A big year for Matteo Ricci

College to celebrate two milestones key to its mission

Matteo Ricci 35th Body
Story by: Mike Thee
Published: 2010-05-03

Matteo Ricci College is embarking on a very special year of milestones, beginning next week.  

May 11 is the 400th anniversary of Matteo Ricci’s death, and on that day the college will celebrate the life of the man for whom it is named. By official proclamation, President Stephen Sundborg, S.J., has declared May 11 “Matteo Ricci Day” at Seattle University. It is the first time Fr. Sundborg has declared a day of any sort at SU.  

In his proclamation, Fr. Sundborg called Matteo Ricci “the great Jesuit scholar” and an “example of Jesuit education in a global and cultural context.” 

A Jesuit missionary from Macerata, Italy, Matteo Ricci traveled to China and pioneered relations between Europe and the Chinese court in the 16th and 17th centuries. He “began an unequaled synthesis of Christianity and Chinese culture,” says Michael Andrews, dean of Matteo Ricci College.  

In China, Matteo Ricci was treasured for his mastery of European humanism, as well as mathematics, cartography, theology and intercultural dialogue. He was unfailingly respectful of the local culture and customs, growing his hair and a beard and wearing a purple silk robe with loose flowing sleeves and the ceremonial square cap of a Chinese scholar. The respect was mutual: he was welcomed into the Imperial Court as Li Mat’ou, “Wise Man from the Great West Ocean,” and is the only westerner buried in the Forbidden City.

On May 11, the campus community is invited to share in the festivities by attending an ice cream social from 2:30 to 4 p.m. on that day in the LeRoux Conference Room. Alumni of the college have been invited to an event in the evening. 

And yet, this is just the beginning as Andrews and his colleagues have even more to celebrate in the coming months. The 2010-2011 academic year, after all, is the college’s 35th anniversary, an occasion that the college will commemorate with series of events during “Matteo Ricci Week.” Between Oct. 18-22, the college will present a two-day faculty symposium on the Jesuits and the printing press; the inaugural Matteo Ricci College Lecture in the Humanities (by Rev. Antoni Ucerler, S.J.) and the Matteo Ricci College Alumni Forum:  The First Annual Humanities Symposium.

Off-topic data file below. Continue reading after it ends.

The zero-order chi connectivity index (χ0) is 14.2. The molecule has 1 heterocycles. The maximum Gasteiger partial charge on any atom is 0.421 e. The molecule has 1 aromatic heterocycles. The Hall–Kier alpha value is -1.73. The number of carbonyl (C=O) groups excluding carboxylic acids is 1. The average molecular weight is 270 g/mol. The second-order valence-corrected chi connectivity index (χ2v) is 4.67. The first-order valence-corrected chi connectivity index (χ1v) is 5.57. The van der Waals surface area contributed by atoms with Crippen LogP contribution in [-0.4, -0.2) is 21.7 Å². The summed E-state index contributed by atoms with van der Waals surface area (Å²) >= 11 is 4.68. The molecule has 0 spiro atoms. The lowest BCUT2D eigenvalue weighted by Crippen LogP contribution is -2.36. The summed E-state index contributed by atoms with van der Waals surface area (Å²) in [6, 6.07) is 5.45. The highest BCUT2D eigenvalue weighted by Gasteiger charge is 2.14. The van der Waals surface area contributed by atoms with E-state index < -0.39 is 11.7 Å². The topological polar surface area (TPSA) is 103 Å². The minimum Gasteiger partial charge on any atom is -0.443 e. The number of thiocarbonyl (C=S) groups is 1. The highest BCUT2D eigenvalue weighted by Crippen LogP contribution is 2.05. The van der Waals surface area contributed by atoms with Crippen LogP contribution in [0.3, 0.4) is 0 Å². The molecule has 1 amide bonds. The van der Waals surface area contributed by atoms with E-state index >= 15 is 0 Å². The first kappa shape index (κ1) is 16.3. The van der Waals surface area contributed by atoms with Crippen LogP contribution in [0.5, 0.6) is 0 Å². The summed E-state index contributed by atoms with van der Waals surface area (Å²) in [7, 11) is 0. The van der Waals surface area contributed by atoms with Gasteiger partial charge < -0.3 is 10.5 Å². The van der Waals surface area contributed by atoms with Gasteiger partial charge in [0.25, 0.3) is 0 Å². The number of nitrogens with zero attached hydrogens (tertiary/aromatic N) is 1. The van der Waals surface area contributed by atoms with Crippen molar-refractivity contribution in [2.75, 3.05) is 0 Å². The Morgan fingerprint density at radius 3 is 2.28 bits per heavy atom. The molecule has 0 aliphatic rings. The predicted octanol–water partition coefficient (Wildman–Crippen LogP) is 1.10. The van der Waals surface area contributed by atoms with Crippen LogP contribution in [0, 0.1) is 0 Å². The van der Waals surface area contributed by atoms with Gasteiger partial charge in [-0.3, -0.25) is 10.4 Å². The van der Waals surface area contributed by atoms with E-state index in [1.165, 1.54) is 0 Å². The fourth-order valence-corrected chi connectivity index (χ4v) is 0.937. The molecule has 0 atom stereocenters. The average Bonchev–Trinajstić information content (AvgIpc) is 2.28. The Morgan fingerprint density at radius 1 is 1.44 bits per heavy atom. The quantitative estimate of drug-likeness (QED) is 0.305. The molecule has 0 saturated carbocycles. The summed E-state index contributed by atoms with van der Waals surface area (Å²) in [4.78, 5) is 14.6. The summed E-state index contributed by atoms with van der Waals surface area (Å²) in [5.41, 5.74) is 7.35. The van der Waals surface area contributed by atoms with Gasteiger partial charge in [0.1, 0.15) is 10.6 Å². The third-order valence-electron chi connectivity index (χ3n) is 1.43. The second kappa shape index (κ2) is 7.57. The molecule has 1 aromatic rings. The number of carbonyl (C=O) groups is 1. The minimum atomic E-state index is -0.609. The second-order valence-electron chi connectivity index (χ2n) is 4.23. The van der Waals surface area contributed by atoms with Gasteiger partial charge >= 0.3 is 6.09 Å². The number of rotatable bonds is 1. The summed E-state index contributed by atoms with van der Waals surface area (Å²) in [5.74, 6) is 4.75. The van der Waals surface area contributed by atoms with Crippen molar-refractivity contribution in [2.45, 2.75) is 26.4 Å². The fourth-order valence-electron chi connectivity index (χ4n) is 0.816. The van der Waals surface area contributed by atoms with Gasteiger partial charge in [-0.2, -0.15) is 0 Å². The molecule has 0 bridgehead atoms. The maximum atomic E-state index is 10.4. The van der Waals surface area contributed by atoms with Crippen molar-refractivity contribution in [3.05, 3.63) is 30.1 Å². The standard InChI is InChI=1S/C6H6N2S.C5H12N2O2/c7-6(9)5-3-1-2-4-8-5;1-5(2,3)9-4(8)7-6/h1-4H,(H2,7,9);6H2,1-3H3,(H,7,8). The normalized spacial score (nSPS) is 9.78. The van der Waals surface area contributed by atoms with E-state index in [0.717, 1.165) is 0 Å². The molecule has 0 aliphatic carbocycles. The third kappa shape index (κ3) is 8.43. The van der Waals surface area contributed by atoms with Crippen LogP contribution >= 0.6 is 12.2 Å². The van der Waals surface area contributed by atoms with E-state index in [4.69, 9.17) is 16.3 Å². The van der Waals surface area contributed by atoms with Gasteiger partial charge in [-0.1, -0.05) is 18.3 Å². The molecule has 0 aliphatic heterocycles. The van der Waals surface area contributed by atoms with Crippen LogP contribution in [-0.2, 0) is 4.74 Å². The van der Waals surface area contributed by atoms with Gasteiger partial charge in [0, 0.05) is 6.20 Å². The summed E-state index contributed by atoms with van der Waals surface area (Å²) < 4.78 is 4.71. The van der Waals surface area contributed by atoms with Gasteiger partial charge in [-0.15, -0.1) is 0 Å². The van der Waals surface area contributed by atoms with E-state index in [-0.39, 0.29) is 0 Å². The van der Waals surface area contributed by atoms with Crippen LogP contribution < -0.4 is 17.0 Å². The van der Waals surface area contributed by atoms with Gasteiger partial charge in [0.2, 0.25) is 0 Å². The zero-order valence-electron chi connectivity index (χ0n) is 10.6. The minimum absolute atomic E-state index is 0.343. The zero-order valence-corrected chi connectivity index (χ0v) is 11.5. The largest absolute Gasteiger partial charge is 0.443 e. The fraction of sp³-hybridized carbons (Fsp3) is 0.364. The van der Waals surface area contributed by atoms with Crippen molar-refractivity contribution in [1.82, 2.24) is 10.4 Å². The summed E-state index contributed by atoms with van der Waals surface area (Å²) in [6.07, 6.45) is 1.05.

Reflecting on the special link between Matteo Ricci, the man, and Matteo Ricci, the college, Dean Andrews says this: “Like its namesake, Matteo Ricci College extols global education; experiential, humanities-based learning; appreciation of the Jesuit and Catholic intellectual traditions; a deep respect for cultural diversity; and solid preparation for leaders for a just and humane world.

“The College’s motto, ‘learning how to learn,’ inspires students and faculty alike to be life-long learners, to see the Humanities as the gateway to a life of joyful service, spiritual growth and intellectual curiosity.  This is what roots the College in its Jesuit and Catholic identity.”

For more details about Matteo Ricci and the events planned for “Matteo Ricci Week,” visit www.seattleu.edu/mrc.


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